*tldr: educational intersectionality is where it’s at*

I was a well-rounded nerd growing up. Finding me without a novel in hand was the equivalent of seeing pigs fly, and I *deeply* fell in love with mathematics.

Once I found out that multiplication was repeated addition I was off to the races, constantly adding numbers to learn my multiplication facts. (Turns out, good number sense makes high school algebra ten times easier.) It was really easy to do well in these subjects with the family I grew up with. I had a parent who was training to be an English teacher, tearing my fourth-grade essays to shreds. And, my sibling who was four years ahead of me, taught me how basic algebra was just essentially just arithmetic with letters. They taught me how to do the Gauss-Jordan elimination method for matrices (while it sounds complicated, it is truly just a puzzle to a kid who doesn’t know what a matrix really is). I was ** hooked** on learning.

However, at a certain point, liking both of these subjects seemed to feel unacceptable? Almost as though, middle school is the fork in the road for Humanities vs STEM majors. Novels became maths textbooks, and lined paper became graph paper. I slowly grew into that facet of my identity. And I am glad I did! Mathematics became a subject where I wasn’t afraid to fall and get back up again. Furthermore, it is so much *easier* to want to learn a subject well when you know that one day you want to teach it.

If I hadn’t leaned into the academic rigor of this specific subject, I would not have pushed for such an aggressive course load. I would have to be ignorant to not accept the fact that loving mathematics opened up many, many doors for me. I became the go-to student to help grade assignments for the freshmen algebra class. I became an active member of a mathematics problem solving group. My senior year, I was able to work 19 hours a week as a tutor at the local college. (Over the last year I have tutored for the Introduction to College Algebra, Trigonometry, and Single Variable Calculus classes.)

I know there are many moving parts when it comes to who gets accepted into a university. And, while I may never know for certain, I have to imagine that my passion for mathematics was one of the main factors that led to me being accepted to MIT.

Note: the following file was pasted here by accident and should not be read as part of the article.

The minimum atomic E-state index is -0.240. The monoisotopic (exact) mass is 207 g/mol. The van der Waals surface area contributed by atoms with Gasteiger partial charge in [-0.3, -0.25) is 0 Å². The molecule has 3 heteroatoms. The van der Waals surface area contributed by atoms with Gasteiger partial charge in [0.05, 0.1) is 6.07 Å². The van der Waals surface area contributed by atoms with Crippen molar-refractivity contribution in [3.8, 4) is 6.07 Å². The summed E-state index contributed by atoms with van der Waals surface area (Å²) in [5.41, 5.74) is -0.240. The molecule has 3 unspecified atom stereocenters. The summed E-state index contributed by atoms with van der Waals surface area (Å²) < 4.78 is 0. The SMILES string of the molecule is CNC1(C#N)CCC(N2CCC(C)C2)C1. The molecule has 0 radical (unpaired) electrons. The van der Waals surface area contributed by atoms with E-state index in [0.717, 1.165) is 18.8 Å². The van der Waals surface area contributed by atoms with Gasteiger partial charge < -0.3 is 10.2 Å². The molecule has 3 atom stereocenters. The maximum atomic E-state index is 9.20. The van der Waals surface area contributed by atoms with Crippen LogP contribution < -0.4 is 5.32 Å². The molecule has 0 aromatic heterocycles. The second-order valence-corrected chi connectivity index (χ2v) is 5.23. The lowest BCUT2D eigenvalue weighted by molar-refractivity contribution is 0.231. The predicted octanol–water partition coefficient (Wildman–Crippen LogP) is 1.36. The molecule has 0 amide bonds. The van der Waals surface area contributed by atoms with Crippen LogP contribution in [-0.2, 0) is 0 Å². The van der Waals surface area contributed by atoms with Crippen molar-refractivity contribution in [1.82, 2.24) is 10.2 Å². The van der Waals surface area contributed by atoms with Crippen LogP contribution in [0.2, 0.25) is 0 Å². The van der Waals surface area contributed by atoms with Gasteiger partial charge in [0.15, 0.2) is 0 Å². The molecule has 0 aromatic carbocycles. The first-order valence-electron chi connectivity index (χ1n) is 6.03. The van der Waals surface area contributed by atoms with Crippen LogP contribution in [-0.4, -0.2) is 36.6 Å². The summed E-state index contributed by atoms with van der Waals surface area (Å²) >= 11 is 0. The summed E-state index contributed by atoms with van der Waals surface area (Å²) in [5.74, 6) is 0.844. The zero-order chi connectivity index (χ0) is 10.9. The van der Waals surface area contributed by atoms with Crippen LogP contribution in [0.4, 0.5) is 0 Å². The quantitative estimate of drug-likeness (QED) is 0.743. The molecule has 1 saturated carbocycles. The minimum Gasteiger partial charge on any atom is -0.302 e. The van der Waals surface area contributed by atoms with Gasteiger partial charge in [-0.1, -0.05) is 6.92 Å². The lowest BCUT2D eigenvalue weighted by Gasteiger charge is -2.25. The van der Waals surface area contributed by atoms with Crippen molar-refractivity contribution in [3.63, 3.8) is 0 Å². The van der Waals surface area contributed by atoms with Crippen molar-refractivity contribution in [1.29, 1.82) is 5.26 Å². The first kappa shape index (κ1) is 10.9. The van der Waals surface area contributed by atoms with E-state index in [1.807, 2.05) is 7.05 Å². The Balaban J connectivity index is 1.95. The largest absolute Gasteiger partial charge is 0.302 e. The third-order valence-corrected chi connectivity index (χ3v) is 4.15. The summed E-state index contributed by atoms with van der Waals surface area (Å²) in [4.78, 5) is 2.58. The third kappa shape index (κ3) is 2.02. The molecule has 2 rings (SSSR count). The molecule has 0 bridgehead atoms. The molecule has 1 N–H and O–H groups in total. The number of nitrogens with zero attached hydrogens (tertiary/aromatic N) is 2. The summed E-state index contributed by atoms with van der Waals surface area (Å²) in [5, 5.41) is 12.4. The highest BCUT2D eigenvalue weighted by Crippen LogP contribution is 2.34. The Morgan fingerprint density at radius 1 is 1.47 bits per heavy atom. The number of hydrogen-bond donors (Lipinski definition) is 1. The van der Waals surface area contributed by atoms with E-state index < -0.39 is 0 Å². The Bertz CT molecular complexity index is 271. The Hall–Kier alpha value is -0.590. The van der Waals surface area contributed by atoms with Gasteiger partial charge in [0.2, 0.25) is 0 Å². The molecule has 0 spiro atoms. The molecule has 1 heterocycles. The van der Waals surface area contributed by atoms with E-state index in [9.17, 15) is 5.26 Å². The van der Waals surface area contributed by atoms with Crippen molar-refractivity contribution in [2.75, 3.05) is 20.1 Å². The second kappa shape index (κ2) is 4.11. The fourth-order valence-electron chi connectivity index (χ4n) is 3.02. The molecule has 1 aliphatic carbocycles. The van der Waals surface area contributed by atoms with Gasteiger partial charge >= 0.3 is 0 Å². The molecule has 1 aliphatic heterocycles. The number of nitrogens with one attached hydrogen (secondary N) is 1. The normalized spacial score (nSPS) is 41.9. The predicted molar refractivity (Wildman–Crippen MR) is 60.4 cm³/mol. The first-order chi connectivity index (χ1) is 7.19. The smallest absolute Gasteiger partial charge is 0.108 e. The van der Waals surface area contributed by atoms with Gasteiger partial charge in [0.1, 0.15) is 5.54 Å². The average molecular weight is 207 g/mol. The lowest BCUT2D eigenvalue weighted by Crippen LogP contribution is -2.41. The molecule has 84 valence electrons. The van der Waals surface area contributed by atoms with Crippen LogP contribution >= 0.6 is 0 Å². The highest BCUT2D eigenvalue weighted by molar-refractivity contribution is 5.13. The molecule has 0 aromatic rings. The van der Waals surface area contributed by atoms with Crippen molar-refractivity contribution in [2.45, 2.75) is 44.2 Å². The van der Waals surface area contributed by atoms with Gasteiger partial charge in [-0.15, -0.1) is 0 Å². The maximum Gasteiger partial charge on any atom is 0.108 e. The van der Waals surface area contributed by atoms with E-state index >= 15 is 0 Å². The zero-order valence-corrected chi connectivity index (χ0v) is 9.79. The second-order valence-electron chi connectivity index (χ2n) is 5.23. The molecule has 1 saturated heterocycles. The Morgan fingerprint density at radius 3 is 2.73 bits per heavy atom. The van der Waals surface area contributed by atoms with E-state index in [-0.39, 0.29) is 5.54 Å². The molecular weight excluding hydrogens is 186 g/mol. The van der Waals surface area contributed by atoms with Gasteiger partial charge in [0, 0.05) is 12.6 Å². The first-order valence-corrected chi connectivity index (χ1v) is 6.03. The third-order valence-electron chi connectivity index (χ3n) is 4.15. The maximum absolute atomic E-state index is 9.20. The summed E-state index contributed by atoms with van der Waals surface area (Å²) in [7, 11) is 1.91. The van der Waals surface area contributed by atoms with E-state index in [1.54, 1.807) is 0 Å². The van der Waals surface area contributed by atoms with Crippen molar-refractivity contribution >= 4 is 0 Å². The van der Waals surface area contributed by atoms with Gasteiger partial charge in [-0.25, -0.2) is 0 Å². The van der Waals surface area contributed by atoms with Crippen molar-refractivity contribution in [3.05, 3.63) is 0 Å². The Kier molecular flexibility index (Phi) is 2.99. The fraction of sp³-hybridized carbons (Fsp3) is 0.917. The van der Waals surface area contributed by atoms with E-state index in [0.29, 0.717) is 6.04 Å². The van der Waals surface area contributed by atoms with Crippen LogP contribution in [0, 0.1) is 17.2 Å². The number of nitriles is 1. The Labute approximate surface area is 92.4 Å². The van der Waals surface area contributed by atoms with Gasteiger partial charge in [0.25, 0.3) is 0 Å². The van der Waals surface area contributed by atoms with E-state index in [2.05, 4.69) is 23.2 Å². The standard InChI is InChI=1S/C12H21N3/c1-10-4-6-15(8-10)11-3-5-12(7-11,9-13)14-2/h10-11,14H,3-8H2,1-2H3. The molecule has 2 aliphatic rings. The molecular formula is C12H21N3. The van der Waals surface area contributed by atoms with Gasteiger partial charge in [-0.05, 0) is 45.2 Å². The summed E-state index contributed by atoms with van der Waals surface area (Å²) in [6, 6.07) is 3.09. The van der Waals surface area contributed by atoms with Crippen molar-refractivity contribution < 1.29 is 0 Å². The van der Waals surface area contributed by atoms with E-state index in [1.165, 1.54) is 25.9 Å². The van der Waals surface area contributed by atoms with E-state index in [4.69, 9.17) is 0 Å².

But only taking maths classes just made me feel empty. Critically-thinking about numbers and integration is fun, but it is vastly and fundamentally different in comparison to carefully choosing the right words to express an argument or write a poem.

That is why in my spring semester of senior year I took a class called Symbolic Logic. I was told (rightfully so) that it is one of the most mathematical humanities classes I could take. This class is interestingly enough, a Philosophy class, in which one deconstructs arguments to their basic components, and figures out whether or not they are valid. It is one of my all time *favorite* classes. In my opinion, it is the bridge between mathematics and the humanities, without which no mathematical statement would ever truly matter. And after taking this class, I have decided that for my mental well-being, and to be an overall more well-rounded student, I want to continue to explore the realm of philosophy. (Specifically in the field of epistemology (the study of knowledge) and the philosophy of language.)

I know realistically that this may change. That the majority of Prefrosh say they want to double major. And I am open to that chance. But, there is no amount of words to describe how finding Philosophy was just like discovering multiplication was just repeated addition. I am off to the races.

*Paige*

I am so so so so glad you have things that you’re passionate about, and it’s amazing that you’re able to verbalise it so clearly!

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Very simply- you get it!

Enjoy the journey!

Your friend (and word nerd),

Darrell

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